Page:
Jazz Improvisation: Road Blocks, Trip Wires and Dead Fish On Docks
We all know that golden kid - the one who is absolutely fearless; the one who is so sure of his footing that he just forges ahead, trusting completely in his instincts and carelessly relying on his "mind" to take care of the details.
We know that kid because we were that kid before the world got hold of us and instilled the necessity of dotting every “i” and crossing every “t”. Growing up, more often than not, involves putting the clamps on much of our creativity in favor of fitting in, doing a good job and the like. Oddly enough, the more advanced we become in most fields, the more difficult it is to step aside from the intellect and trust instinct. It feels far too much like relinquishing control. And control is what it is all about.
Fortunately, when we learned language, we absorbed information like a sponge - in whole and in parts, and we weren’t afraid to blurt out whatever came to mind at any given time. We grokked language. We ate it up. We were fearless because judgement wasn’t involved.
Judgement and its nasty offspring criticism, however, become a major part of the process as we get older. What will people think? Worse still, what do I think as a result of that?
When we try to get a handle on the language of improvisation as an adult, we can be plagued with self doubt. And that doesn’t help the old self-esteem. And that really doesn’t help us when we are waiting at the bus stop for the muse. You have feel pretty sure of yourself as you wait for that bus. Either that, or you have to adopt the position of not giving a damn.
Well....that we can do. But before we go down that road, let’s review our inalienable rights as human beings.
Regardless of the many “shoulds” that were foisted off on us as we were growing up, and the cacophony of “supposed to’s” that came from our teachers, bosses and the gatekeepers of the world, we have a right to speak our truth. And that truth is as valid as anyone else’s.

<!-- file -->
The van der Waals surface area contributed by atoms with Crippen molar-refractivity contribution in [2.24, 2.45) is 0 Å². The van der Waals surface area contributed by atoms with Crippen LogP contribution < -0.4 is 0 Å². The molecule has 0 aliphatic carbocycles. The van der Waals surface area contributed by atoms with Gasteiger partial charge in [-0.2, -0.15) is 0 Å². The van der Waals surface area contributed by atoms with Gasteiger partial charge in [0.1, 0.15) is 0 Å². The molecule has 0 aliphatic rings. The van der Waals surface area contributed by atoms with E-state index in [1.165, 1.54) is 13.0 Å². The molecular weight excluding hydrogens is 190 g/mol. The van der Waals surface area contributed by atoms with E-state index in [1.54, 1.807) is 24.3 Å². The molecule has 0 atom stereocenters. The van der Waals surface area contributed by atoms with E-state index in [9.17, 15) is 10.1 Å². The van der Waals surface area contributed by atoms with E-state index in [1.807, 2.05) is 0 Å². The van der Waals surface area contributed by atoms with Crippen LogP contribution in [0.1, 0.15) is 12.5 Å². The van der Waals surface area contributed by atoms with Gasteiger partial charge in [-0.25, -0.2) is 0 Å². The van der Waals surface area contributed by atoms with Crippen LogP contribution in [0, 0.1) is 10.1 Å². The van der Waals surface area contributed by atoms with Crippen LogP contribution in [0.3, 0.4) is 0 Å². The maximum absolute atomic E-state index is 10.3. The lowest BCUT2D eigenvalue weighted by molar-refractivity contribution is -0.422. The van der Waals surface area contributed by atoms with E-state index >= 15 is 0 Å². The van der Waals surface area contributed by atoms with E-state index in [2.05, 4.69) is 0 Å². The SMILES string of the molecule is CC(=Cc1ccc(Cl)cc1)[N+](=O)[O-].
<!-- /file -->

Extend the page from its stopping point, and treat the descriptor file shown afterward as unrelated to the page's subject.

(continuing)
That doesn’t mean you get to spew out a bunch of inane nonsense without doing the work necessary to both be informed and to show proper respect to the field, but if you have worked to develop your craft, and you feel you have control of the language, then you have the right to use that craft in service of your own voice. And that voice is unique.
Believe it or not, it is your voice that people want to hear. People have an instinct for identifying truth. Remember when you were a kid and some other kid came across with some jib-jive or other, and the moment he opened his mouth you knew that he was full of crap? Well that, at some level, is what an audience feels when you play a bunch of technical jib-jive consisting of other people’s licks and unrelated ideas jammed together. It’s just cleverness. It ain’t music.
So let’s revisit the not giving a damn part.
It’s not that we shouldn’t care whether all of the elements are in place - the repertoire, the licks, the style and so on – it’s the necessity of putting them aside long enough to get directions from the big you - the you that has faithfully recorded everything you have ever heard and taken every direction ever given, combined with the you that is the integrator and creator. In order to do that, though, you need that kid - the one who really doesn’t give a damn, the one who is so in the process that he couldn’t care less what other people think.
Which brings up my Grandfather, who said in one of his wiser moments ,”You spend the majority of your life worrying about what other people think, and in the end realizing that they weren’t paying that much attention after all.”
People are making mistakes, screwing things up and blurting out stupid stuff, both musically and otherwise, all around us. We don’t pay much attention to it. What we do pay attention to is somebody who is REALLY PLAYING.
And now the weasel clause: All this being said, we need licks. We need licks because we need a vocabulary, and that vocabulary doesn’t come about overnight. The time tested path to acquiring a vocabulary (your musical “bag”) is learning the solos, note for note, phrase for phrase of your hero(s). Then turning that vocabulary into a language that is your own. More? See JAZZ IMPROVISING: Transcribing Solos, Licks, And Making Music